You may have heard the term ‘rapid intensification’ before, and recently. For instance, Hurricane Idalia this year rapidly intensified with a wind increase of 55mph in 24 hours before striking northern Florida and last year Hurricane Ian did the same thing going from 115mph to 160mph in 24 hours before landing in Ft. Myers. The strict definition for hurricane rapid intensification is a wind strength increase of 35mph in less than 24 hours. In the Pacific, 2015′s Hurricane Patricia grew from 85mph to a whopping 205mph (peaking at 215mph), then weakened but still struck Mexico with 150mph winds. Otis surpassed that yesterday.
At 10am yesterday, Otis was STILL only a tropical storm with 70mph winds. By 1pm, a Cat 1 hurricane at 80mph. By 2pm, 110mph Cat 2. Then at 4pm, Otis strengthened to 125mph and by 7pm went to 145mph. Shortly before 10pm, the storm reached 160mph winds and 165mph by 11pm. And then, from the National Hurricane Center:
Satellite imagery indicates that Otis has made landfall near Acapulco, Mexico around 125 AM CDT (0625 UTC). The maximum sustained winds are estimated to be 165 mph (270 km/h), and the minimum central pressure is estimated at 923 mb (27.26 inches). Otis is a category 5 hurricane on the Saffir-Simpson Hurricane Wind Scale.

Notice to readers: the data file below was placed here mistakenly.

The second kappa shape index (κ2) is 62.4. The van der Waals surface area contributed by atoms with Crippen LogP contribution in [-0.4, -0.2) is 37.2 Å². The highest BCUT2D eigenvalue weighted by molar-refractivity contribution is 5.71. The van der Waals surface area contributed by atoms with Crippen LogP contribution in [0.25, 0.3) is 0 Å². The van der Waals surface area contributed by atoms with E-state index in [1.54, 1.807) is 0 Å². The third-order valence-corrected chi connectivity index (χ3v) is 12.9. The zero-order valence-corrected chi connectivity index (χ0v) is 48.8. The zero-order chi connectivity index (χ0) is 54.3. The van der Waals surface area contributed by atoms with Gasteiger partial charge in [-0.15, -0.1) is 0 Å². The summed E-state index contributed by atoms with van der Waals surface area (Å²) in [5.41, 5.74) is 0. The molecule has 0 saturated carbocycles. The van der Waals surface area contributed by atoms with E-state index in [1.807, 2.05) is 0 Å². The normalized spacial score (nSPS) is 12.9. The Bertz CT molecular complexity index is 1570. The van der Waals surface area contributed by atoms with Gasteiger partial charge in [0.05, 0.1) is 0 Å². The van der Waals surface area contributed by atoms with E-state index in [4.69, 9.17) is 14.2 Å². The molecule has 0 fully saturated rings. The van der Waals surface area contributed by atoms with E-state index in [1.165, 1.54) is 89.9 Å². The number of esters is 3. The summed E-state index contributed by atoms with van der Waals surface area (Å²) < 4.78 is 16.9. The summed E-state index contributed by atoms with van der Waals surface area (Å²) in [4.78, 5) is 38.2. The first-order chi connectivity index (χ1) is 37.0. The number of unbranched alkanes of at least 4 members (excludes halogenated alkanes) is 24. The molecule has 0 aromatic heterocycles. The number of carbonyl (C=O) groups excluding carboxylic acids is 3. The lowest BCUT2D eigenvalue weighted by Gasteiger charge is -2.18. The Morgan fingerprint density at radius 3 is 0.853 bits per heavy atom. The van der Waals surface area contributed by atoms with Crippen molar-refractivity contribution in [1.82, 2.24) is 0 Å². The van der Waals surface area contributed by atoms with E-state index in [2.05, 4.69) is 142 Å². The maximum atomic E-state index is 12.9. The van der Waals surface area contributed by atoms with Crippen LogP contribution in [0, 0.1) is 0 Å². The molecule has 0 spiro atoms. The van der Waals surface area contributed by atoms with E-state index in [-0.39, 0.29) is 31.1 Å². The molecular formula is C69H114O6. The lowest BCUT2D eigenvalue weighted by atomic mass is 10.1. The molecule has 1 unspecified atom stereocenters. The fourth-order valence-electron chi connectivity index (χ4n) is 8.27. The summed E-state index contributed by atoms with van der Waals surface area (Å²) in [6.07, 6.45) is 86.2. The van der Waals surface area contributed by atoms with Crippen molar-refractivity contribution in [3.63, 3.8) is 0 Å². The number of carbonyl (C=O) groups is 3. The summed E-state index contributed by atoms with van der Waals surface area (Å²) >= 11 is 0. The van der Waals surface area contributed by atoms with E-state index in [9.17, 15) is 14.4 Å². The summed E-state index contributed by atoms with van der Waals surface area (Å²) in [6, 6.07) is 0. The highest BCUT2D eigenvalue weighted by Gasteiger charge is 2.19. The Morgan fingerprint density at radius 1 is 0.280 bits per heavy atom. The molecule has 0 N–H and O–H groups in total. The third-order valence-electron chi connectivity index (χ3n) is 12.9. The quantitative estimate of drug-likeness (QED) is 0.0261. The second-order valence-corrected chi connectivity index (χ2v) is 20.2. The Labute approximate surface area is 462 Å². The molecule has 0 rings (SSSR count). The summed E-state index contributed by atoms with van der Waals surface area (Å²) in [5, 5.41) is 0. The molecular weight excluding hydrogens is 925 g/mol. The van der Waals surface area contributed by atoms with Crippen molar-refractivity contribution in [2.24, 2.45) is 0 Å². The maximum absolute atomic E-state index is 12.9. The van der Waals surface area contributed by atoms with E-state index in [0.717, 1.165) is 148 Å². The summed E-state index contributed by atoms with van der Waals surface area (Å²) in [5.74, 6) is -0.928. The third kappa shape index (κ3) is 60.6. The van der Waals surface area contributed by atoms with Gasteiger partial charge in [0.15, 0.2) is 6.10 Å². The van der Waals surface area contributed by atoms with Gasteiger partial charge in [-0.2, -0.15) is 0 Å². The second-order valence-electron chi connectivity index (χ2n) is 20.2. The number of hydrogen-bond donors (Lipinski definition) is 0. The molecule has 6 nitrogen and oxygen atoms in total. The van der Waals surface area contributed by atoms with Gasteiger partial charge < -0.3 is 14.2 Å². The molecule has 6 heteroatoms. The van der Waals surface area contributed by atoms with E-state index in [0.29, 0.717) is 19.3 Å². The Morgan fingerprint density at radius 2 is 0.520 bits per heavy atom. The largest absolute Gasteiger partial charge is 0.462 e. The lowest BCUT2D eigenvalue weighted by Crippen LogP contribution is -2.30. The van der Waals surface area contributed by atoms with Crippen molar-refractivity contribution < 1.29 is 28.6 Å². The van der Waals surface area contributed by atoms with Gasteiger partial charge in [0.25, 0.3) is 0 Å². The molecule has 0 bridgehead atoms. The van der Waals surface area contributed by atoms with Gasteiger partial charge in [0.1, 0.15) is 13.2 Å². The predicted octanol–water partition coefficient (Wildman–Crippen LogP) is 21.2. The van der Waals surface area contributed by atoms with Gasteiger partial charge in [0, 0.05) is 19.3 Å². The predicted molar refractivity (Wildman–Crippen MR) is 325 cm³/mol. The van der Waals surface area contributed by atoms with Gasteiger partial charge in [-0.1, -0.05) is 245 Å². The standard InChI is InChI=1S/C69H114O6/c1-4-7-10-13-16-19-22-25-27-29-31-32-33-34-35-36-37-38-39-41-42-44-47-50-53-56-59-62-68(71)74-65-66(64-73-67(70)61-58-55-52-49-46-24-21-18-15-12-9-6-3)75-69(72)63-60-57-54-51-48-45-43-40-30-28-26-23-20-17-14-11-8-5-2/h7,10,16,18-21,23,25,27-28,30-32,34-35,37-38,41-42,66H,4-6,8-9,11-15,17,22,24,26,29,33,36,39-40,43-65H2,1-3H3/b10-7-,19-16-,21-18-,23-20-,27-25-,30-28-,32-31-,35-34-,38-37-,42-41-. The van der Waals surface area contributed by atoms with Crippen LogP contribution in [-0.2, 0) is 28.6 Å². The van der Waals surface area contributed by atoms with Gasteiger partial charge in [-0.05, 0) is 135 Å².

The reasons for this rapid intensification are pretty basic: a small storm over warm water with plenty of ventilation. Look at the 30°Celsius (86°F) water that Otis went over yesterday and keep in mind you only need 80° to supply the fuel for a hurricane:
That’s plenty of fuel. In addition, the storm was small and small storms tend either to strengthen or fall apart quickly. Almost like thunderstorms around here--they can build from a small sea breeze storm into a big cluster or just fall apart when they hit dry air. It all depends on the fuel. In this case, it was the latter--the fuel was there for Otis and while some dry air was present to the west, it wasn’t enough to keep the storm from growing.
In fact, an area of low pressure to the west supplied that dry air, but also supplied upper-level winds which ‘vent’ the storm. In other words, when air at the top of the storm is moved away by those westerly winds, then air at the bottom of the storm moves up to the top. If you take your hand and push water at the top of the swimming pool, water from below fills in pretty quickly. Why is this important to OTIS? Because when that air rises quickly from the bottom of the storm to the top, it cools rapidly and releases energy, thus intensifying.
As far as comparisons, Otis intensified by 85mph in only 12hours compared to Patricia’s 75mph in less than 12hours and set that new record. Likely many more have been broken. Of course, that matters little to the victims of this storm. They didn’t have a lot of time to prepare for a situation of this magnitude and the mudslides, surge and wind have taken a huge toll as we’ll continue to see in the days ahead. Prayers for our neighbors to the south.
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